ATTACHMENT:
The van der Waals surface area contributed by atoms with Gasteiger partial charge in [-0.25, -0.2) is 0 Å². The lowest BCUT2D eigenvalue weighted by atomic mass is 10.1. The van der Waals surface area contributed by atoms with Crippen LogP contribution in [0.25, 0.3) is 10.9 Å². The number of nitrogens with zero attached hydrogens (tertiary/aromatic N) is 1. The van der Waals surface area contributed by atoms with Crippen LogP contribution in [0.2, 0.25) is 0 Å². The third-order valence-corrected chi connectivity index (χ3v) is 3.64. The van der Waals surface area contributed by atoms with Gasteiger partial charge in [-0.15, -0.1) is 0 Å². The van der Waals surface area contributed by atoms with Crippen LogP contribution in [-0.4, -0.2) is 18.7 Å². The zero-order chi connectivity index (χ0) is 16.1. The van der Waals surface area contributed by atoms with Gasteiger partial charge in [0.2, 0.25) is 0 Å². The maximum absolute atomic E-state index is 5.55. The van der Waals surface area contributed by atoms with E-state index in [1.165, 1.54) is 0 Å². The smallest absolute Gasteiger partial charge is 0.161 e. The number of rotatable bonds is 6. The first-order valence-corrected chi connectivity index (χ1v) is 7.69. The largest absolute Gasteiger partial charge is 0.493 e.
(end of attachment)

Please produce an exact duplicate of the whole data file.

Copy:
The van der Waals surface area contributed by atoms with Gasteiger partial charge in [-0.25, -0.2) is 0 Å². The lowest BCUT2D eigenvalue weighted by atomic mass is 10.1. The van der Waals surface area contributed by atoms with Crippen LogP contribution in [0.25, 0.3) is 10.9 Å². The number of nitrogens with zero attached hydrogens (tertiary/aromatic N) is 1. The van der Waals surface area contributed by atoms with Crippen LogP contribution in [0.2, 0.25) is 0 Å². The third-order valence-corrected chi connectivity index (χ3v) is 3.64. The van der Waals surface area contributed by atoms with Gasteiger partial charge in [-0.15, -0.1) is 0 Å². The van der Waals surface area contributed by atoms with Crippen LogP contribution in [-0.4, -0.2) is 18.7 Å². The zero-order chi connectivity index (χ0) is 16.1. The van der Waals surface area contributed by atoms with Gasteiger partial charge in [0.2, 0.25) is 0 Å². The maximum absolute atomic E-state index is 5.55. The van der Waals surface area contributed by atoms with E-state index in [1.165, 1.54) is 0 Å². The smallest absolute Gasteiger partial charge is 0.161 e. The number of rotatable bonds is 6. The first-order valence-corrected chi connectivity index (χ1v) is 7.69. The largest absolute Gasteiger partial charge is 0.493 e.